Journal Article

Australian pension funds and tobacco investments: promoting ill health and out-of-step with their members

Raoul A. Walsh, Flora Tzelepis and Elizabeth Stojanovski

in Health Promotion International

Volume 23, issue 1, pages 35-41
Published in print March 2008 | ISSN: 0957-4824
Published online December 2007 | e-ISSN: 1460-2245 | DOI: http://dx.doi.org/10.1093/heapro/dam043
Australian pension funds and tobacco investments: promoting ill health and out-of-step with their members

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SUMMARY

There has been no systematic examination of issues surrounding pension funds and their tobacco shareholdings. This paper describes two studies designed to document the tobacco investment policies and practices of pension funds, and to assess community and fund member attitudes to pension fund shareholdings in the tobacco industry. Chief executives (n = 282) of Australian pension funds were mailed questionnaires. Of 241 eligible funds, 107 (44.4%) returned questionnaires, representing about 61% of total Australian primary superannuation accounts. Twelve percent indicated that they did not currently hold tobacco investments, 30% held tobacco shares and 58% did not know or failed to answer. Overall, 6% of respondents said that they held no tobacco investments and would not consider future investments; 2% had formal policies precluding tobacco investments. Funds with 10 000 or more members were more likely (p = 0.0006) to report tobacco investments. External fund manager advice was the most important factor influencing the funds' position. In the second study, a one-third random sub-sample of consenting subjects from 12 000 households randomly selected from the New South Wales Electronic White Pages completed phone interviews. From 7141 eligible households, 3503 (49.1%) subjects consented. One-third (n = 1158) were asked the pension fund questions. Over three-quarters (77.4%) of all respondents disagreed that pension fund investments in tobacco were ethical. Approximately two-thirds (63.6%) of fund members (n = 852) agreed that their funds should not make tobacco investments. There were three statistically significant predictors of opposition to such investments: being female, more highly educated and non-smoking status. Nearly all pension funds treat tobacco investments like any other investment. In contrast, most of the public including fund members are strongly opposed to such investments. Suggestions for public health advocacy strategies to reduce the negative health promotion effects of pension funds in this area are outlined.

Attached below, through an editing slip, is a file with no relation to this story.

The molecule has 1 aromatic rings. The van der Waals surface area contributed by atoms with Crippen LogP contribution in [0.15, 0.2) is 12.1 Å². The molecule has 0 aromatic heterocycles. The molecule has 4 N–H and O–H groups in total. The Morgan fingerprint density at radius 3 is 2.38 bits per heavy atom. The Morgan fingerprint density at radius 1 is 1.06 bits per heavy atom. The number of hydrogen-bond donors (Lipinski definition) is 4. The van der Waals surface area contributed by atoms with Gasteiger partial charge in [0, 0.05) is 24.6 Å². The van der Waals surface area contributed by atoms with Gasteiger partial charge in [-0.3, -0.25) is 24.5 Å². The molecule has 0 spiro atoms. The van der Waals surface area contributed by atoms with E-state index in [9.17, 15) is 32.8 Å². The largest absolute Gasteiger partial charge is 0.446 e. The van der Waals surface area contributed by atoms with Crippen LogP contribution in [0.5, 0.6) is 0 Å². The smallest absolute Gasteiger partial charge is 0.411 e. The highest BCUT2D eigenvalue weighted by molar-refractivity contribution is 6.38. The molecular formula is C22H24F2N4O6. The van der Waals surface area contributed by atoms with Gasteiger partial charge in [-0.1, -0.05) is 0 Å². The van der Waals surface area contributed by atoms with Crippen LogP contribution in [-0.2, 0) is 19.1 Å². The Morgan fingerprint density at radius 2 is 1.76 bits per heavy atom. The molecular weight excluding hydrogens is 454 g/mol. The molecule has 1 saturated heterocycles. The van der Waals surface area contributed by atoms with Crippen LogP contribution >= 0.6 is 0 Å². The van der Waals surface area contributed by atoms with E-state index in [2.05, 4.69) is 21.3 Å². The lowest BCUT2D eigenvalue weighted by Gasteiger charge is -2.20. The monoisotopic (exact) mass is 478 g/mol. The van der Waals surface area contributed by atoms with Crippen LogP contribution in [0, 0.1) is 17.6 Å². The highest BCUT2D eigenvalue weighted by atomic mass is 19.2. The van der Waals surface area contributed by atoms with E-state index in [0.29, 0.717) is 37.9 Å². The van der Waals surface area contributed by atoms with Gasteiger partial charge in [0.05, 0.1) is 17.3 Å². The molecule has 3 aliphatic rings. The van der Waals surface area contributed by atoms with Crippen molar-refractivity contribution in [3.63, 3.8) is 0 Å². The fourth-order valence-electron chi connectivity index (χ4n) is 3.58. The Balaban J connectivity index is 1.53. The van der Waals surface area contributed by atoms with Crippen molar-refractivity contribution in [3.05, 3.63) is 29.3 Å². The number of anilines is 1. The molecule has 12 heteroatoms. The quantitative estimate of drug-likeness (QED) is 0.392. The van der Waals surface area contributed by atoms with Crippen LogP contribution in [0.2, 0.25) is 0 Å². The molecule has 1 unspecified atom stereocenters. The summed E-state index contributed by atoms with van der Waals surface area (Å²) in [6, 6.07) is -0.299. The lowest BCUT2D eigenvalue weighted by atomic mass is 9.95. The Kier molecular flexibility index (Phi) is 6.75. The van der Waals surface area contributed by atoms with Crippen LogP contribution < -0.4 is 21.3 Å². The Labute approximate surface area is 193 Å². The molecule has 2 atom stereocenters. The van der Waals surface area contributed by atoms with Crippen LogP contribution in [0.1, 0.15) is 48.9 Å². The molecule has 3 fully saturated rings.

Keywords: tobacco; tobacco investments; pension funds; tobacco industry

Journal Article.  3756 words. 

Subjects: Public Health and Epidemiology

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